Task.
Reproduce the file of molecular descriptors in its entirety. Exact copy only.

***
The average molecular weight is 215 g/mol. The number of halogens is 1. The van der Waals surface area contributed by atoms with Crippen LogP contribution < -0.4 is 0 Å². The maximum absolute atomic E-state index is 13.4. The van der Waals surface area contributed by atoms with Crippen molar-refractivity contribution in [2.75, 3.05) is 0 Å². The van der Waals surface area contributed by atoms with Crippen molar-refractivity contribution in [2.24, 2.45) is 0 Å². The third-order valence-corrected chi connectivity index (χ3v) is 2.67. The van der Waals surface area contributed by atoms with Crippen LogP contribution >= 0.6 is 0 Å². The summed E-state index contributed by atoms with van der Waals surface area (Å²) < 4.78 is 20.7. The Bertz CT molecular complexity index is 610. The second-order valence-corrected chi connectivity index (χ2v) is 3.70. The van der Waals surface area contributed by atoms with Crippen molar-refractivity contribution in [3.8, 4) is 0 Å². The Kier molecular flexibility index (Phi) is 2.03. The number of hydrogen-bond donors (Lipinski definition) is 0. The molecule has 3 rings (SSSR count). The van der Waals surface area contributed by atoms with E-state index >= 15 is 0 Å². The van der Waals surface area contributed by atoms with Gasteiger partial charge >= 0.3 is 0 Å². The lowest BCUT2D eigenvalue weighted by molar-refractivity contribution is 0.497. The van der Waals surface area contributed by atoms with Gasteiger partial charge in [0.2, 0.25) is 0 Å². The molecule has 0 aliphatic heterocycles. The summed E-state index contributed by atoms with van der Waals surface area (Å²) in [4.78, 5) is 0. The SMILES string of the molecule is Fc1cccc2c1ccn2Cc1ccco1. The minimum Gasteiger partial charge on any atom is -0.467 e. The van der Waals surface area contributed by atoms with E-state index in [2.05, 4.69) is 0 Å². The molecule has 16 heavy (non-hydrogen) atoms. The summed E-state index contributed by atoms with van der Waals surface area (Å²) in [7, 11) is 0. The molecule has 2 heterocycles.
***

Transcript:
The average molecular weight is 215 g/mol. The number of halogens is 1. The van der Waals surface area contributed by atoms with Crippen LogP contribution < -0.4 is 0 Å². The maximum absolute atomic E-state index is 13.4. The van der Waals surface area contributed by atoms with Crippen molar-refractivity contribution in [2.75, 3.05) is 0 Å². The van der Waals surface area contributed by atoms with Crippen molar-refractivity contribution in [2.24, 2.45) is 0 Å². The third-order valence-corrected chi connectivity index (χ3v) is 2.67. The van der Waals surface area contributed by atoms with Crippen LogP contribution >= 0.6 is 0 Å². The summed E-state index contributed by atoms with van der Waals surface area (Å²) < 4.78 is 20.7. The Bertz CT molecular complexity index is 610. The second-order valence-corrected chi connectivity index (χ2v) is 3.70. The van der Waals surface area contributed by atoms with Crippen molar-refractivity contribution in [3.8, 4) is 0 Å². The Kier molecular flexibility index (Phi) is 2.03. The number of hydrogen-bond donors (Lipinski definition) is 0. The molecule has 3 rings (SSSR count). The van der Waals surface area contributed by atoms with E-state index >= 15 is 0 Å². The van der Waals surface area contributed by atoms with Gasteiger partial charge >= 0.3 is 0 Å². The lowest BCUT2D eigenvalue weighted by molar-refractivity contribution is 0.497. The van der Waals surface area contributed by atoms with Gasteiger partial charge in [0.2, 0.25) is 0 Å². The molecule has 0 aliphatic heterocycles. The summed E-state index contributed by atoms with van der Waals surface area (Å²) in [4.78, 5) is 0. The SMILES string of the molecule is Fc1cccc2c1ccn2Cc1ccco1. The minimum Gasteiger partial charge on any atom is -0.467 e. The van der Waals surface area contributed by atoms with E-state index in [2.05, 4.69) is 0 Å². The molecule has 16 heavy (non-hydrogen) atoms. The summed E-state index contributed by atoms with van der Waals surface area (Å²) in [7, 11) is 0. The molecule has 2 heterocycles.